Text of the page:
Making Jewish life work with sports

 

Eido Walny remembers the first time his son Ilan skated on ice.

Ilan was 2-years-old in November of 2008 when Eido took him to a rink. He didn’t expect to be there long, just enough to give alone time to his wife Michelle, who at the time was pregnant with Ilan’s sister. How much skating could a 2-year-old do?

Hours worth, Eido said. Ilan skated like a natural. After four or five hours, he finally got him off the ice — just in time for a hockey team to enter the rink and capture Ilan’s attention.

Ilan Walny on the ice. Photo by Eido Walny.

About 10 years later, his son is the goalie for the Madison Capitols youth team, with recruiters eyeing Ilan for high school athletics. This month, the Bayside 12-year-old will travel to Sweden to represent Team USA in an international hockey tournament.

Hockey is a major part of Ilan’s identity, as is Judaism. With a bar mitzvah on the horizon, Eido said religious education, secular academics and athletic passion require a careful balancing act.

“It’s a total family effort,” he said. “We work very, very, very hard on our side to enable the kids to do the sorts of things that they want to do and that are important to them and that are important to us as a family.”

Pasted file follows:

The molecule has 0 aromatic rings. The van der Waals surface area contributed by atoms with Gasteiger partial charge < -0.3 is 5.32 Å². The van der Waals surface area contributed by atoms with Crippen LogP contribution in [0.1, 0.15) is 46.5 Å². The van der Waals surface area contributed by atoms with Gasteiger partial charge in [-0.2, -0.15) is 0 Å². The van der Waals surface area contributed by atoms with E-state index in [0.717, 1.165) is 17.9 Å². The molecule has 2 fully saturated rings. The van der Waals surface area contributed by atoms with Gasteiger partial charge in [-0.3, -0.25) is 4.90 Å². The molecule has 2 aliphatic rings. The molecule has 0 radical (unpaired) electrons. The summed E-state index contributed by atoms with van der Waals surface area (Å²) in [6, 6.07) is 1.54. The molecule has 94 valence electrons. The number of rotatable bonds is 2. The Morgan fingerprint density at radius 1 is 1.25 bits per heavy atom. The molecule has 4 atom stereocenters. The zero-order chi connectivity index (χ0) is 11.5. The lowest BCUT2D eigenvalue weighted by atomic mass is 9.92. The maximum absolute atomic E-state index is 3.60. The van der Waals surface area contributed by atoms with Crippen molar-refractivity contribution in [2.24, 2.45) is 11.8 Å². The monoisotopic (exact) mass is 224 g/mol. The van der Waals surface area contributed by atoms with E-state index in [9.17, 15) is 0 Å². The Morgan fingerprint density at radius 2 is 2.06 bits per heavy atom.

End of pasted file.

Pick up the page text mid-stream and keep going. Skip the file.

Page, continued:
Ilan takes his homework on the road as he travels for games and practices, Eido said, and he prioritizes his studies before playing with friends.

Ilan’s religious studies are part of his homework.

Michelle said the family’s rabbi has helped accommodate Ilan’s hockey schedule by working with him outside the traditional Hebrew school program. She said his hockey team has been respectful when the family observes Jewish holidays, which are important to the Walnys.

“We want our kids to love being Jewish and love the activities they participate in,” she said. “Having the young people understand the importance of how both of these factors influence their lives and really engaging them in the decision process has really helped shape who our kids are.”

The family gets advice about hockey and balancing the sport with Judaism from one of Ilan’s coaches, Dov Grumet-Morris, who played professional hockey for 10 years before starting his private equity career at Mason Wells in Milwaukee.

Grumet-Morris said he thinks a balance can be struck through proactive effort. Jewish athletes, he said, must be prepared to be the only one on their team.

“You need to be comfortable with and prepared to be an outlier, and to put your foot down to say it’s important and part of who I am,” he said. “As long as you’re OK with that, you’re not going to have any issues.”

Ilan said he’s excited about his upcoming trip to Sweden and to continue pursuing his passion.

“Being Jewish and a goalie seems really special,” he said. “(I) have a big opportunity to do something. I really want to cherish that.”